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Turning around Mass. gateway cities

Lowell’s canal system gives the town a unique personality.Barry Chin/Globe staff/Globe Staff

In most formerly industrial Massachusetts cities, big, game-changing real estate developments — the kinds of projects that have the potential to turn an entire city around — can’t get built because they don’t make sense economically for developers. And if the state started lining up smart but unfinanceable development projects from New Bedford and Haverhill to Pittsfield, and handing out subsidies to each one, the tab would quickly soar into the hundreds of millions of dollars. Instead the state earmarked just $16 million.

The notion that $16 million is enough to turn around a handful of economically lagging cities, let alone more than two dozen of them, should be absurd. The need in places like New Bedford, Lawrence, and Springfield is several orders of magnitude bigger. Even so, the state has managed to turn the sum into a big pile of money. It's happened by focusing first on the thing that makes the state's older industrial cities so compelling — the fact that they're not faceless suburban subdivisions.

From Cambridge to Cleveland, cities are surging. Economic development is largely an urban game, because urban centers offer residents and businesses something they can't get in a subdivision — authentic, compelling environments.


The comeback of the American city is a place-based phenomenon. It's about tapping into what's unique and vibrant about a specific neighborhood in a specific city. Boston's Back Bay, Brooklyn's gritty waterfront, and Pittsburgh's booming public market are all contextual; they don't happen in the abstract, which is why they're all so difficult to replicate at the bottom of a suburban highway off-ramp.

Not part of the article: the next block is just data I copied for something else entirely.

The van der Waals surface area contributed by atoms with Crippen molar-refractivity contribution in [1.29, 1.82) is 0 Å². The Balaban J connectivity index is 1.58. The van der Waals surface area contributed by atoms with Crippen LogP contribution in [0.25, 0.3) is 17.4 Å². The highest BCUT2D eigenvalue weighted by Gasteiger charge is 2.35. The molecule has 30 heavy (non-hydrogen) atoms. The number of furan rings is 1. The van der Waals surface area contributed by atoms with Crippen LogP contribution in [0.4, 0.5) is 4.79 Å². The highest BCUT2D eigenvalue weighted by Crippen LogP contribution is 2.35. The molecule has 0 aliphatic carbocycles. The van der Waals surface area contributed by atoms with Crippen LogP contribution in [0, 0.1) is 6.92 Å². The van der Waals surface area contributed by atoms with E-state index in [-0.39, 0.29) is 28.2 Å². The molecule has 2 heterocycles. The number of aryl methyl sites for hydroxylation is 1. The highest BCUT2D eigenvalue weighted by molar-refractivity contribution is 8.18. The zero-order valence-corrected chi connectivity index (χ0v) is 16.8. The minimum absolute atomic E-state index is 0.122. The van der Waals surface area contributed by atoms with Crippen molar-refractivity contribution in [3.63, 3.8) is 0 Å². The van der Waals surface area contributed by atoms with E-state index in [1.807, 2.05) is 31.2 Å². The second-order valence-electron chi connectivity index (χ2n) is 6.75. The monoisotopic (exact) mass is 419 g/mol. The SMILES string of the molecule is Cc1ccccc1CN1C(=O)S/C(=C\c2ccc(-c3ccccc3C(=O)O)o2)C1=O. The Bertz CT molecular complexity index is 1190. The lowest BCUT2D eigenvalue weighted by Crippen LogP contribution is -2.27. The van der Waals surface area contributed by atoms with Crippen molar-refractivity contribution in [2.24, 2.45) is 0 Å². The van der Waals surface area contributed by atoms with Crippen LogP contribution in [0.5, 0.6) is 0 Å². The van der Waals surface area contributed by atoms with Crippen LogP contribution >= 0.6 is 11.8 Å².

From the canals in Lowell and Holyoke to New Bedford's port to Malden's classic downtown and Chelsea's industrial architecture, Massachusetts' smaller cities are full of the types of urban amenities that have catalyzed development in other cities. Most just haven't put all the pieces together in a systematic way yet. The $16 million the Legislature committed to turning these cities around was earmarked for a fund for transformative redevelopment projects. As one slug of money in a real estate deal, the money won't transform much. So the fund is being stretched as far as it'll possibly go, by asking cities across the state to think deeply about the characteristics that make them compelling places.

MassDevelopment, the quasi-public agency administering the fund, put out a call earlier this year, asking cities to identify priority redevelopment districts for transformative projects. The agency put a few parameters on the call: Cities could only focus on one development district, it had to be compact enough to walk through in five minutes, and cities had to identify private and civic redevelopment planning partners. Three winning cities would receive a slice of the state's $16 million, in the form of a redevelopment planning fellow.


The MassDevelopment program asks cities to take a far more granular approach to development planning than they usually take. It leads with an authentic vision for a specific urban place.

"The older approach would be just putting something in, and assuming that, naturally, others would come after it," says Anne Haynes, the director of the transformative development program at MassDevelopment. "We want to focus on the types of places and spaces that generate activity. So when the larger project comes in, it feeds off" what's around it. If a large new development rises in a downtown that's full of storefronts that don't make sense, the downtown won't get the kind of boost it should.

This approach assumes that there will be more money coming down the line for large, transformative real estate developments, but it also recognizes that these larger developments will only work if they're tapping into a strong sense of place, and a workable local development vision. It acknowledges that money to make unfinanceable developments financially feasible is important, but it also acknowledges that money can't buy vision, and it can't conjure a strong neighborhood out of nowhere.



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Paul McMorrow is an associate editor at Commonwealth Magazine. His column appears regularly in the Globe.